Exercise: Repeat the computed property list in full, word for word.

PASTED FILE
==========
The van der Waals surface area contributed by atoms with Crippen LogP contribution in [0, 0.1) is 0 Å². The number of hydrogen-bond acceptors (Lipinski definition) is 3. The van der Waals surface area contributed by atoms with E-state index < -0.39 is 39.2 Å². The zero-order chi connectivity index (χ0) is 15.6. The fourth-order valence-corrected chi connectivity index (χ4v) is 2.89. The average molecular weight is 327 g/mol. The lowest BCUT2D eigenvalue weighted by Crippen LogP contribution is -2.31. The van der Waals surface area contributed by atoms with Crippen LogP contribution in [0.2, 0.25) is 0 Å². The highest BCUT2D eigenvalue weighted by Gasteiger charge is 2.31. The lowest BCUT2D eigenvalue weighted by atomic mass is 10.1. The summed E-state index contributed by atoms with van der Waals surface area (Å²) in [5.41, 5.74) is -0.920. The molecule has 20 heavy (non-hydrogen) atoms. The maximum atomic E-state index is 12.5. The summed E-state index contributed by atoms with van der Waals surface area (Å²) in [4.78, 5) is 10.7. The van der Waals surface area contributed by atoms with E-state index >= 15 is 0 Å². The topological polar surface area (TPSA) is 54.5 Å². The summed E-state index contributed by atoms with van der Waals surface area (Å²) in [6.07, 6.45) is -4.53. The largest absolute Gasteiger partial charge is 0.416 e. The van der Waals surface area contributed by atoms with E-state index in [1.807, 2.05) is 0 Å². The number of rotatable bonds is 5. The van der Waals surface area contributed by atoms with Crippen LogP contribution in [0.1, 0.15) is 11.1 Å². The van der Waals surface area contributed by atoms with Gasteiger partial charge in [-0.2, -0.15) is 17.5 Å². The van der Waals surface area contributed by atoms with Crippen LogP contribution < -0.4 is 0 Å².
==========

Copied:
The van der Waals surface area contributed by atoms with Crippen LogP contribution in [0, 0.1) is 0 Å². The number of hydrogen-bond acceptors (Lipinski definition) is 3. The van der Waals surface area contributed by atoms with E-state index < -0.39 is 39.2 Å². The zero-order chi connectivity index (χ0) is 15.6. The fourth-order valence-corrected chi connectivity index (χ4v) is 2.89. The average molecular weight is 327 g/mol. The lowest BCUT2D eigenvalue weighted by Crippen LogP contribution is -2.31. The van der Waals surface area contributed by atoms with Crippen LogP contribution in [0.2, 0.25) is 0 Å². The highest BCUT2D eigenvalue weighted by Gasteiger charge is 2.31. The lowest BCUT2D eigenvalue weighted by atomic mass is 10.1. The summed E-state index contributed by atoms with van der Waals surface area (Å²) in [5.41, 5.74) is -0.920. The molecule has 20 heavy (non-hydrogen) atoms. The maximum atomic E-state index is 12.5. The summed E-state index contributed by atoms with van der Waals surface area (Å²) in [4.78, 5) is 10.7. The van der Waals surface area contributed by atoms with E-state index >= 15 is 0 Å². The topological polar surface area (TPSA) is 54.5 Å². The summed E-state index contributed by atoms with van der Waals surface area (Å²) in [6.07, 6.45) is -4.53. The largest absolute Gasteiger partial charge is 0.416 e. The van der Waals surface area contributed by atoms with E-state index in [1.807, 2.05) is 0 Å². The number of rotatable bonds is 5. The van der Waals surface area contributed by atoms with Crippen LogP contribution in [0.1, 0.15) is 11.1 Å². The van der Waals surface area contributed by atoms with Gasteiger partial charge in [-0.2, -0.15) is 17.5 Å². The van der Waals surface area contributed by atoms with Crippen LogP contribution < -0.4 is 0 Å².